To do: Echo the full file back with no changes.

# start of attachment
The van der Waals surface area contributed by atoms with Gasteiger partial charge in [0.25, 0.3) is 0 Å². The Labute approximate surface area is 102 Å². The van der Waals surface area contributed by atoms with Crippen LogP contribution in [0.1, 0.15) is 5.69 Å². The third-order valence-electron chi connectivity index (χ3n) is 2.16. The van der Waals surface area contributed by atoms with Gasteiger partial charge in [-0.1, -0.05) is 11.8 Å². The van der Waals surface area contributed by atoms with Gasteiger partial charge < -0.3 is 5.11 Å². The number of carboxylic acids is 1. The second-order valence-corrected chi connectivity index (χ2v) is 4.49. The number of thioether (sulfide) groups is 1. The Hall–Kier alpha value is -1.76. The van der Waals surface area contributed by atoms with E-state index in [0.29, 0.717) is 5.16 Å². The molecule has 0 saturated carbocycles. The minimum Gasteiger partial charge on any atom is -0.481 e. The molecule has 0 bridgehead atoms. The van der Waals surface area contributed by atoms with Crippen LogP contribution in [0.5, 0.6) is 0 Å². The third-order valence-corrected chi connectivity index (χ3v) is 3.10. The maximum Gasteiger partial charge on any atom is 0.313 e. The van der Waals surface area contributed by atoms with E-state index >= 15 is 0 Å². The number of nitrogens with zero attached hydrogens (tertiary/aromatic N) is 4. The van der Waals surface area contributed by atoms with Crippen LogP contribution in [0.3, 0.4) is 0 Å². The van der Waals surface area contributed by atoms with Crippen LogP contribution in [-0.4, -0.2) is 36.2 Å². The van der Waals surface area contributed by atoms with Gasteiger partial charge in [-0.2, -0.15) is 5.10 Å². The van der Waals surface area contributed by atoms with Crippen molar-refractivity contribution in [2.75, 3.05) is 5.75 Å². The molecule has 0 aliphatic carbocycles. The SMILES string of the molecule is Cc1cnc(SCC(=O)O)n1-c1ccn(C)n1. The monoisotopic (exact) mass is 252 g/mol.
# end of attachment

The van der Waals surface area contributed by atoms with Gasteiger partial charge in [0.25, 0.3) is 0 Å². The Labute approximate surface area is 102 Å². The van der Waals surface area contributed by atoms with Crippen LogP contribution in [0.1, 0.15) is 5.69 Å². The third-order valence-electron chi connectivity index (χ3n) is 2.16. The van der Waals surface area contributed by atoms with Gasteiger partial charge in [-0.1, -0.05) is 11.8 Å². The van der Waals surface area contributed by atoms with Gasteiger partial charge < -0.3 is 5.11 Å². The number of carboxylic acids is 1. The second-order valence-corrected chi connectivity index (χ2v) is 4.49. The number of thioether (sulfide) groups is 1. The Hall–Kier alpha value is -1.76. The van der Waals surface area contributed by atoms with E-state index in [0.29, 0.717) is 5.16 Å². The molecule has 0 saturated carbocycles. The minimum Gasteiger partial charge on any atom is -0.481 e. The molecule has 0 bridgehead atoms. The van der Waals surface area contributed by atoms with Crippen LogP contribution in [0.5, 0.6) is 0 Å². The third-order valence-corrected chi connectivity index (χ3v) is 3.10. The maximum Gasteiger partial charge on any atom is 0.313 e. The van der Waals surface area contributed by atoms with E-state index >= 15 is 0 Å². The number of nitrogens with zero attached hydrogens (tertiary/aromatic N) is 4. The van der Waals surface area contributed by atoms with Crippen LogP contribution in [0.3, 0.4) is 0 Å². The van der Waals surface area contributed by atoms with Crippen LogP contribution in [-0.4, -0.2) is 36.2 Å². The van der Waals surface area contributed by atoms with Gasteiger partial charge in [-0.2, -0.15) is 5.10 Å². The van der Waals surface area contributed by atoms with Crippen molar-refractivity contribution in [2.75, 3.05) is 5.75 Å². The molecule has 0 aliphatic carbocycles. The SMILES string of the molecule is Cc1cnc(SCC(=O)O)n1-c1ccn(C)n1. The monoisotopic (exact) mass is 252 g/mol.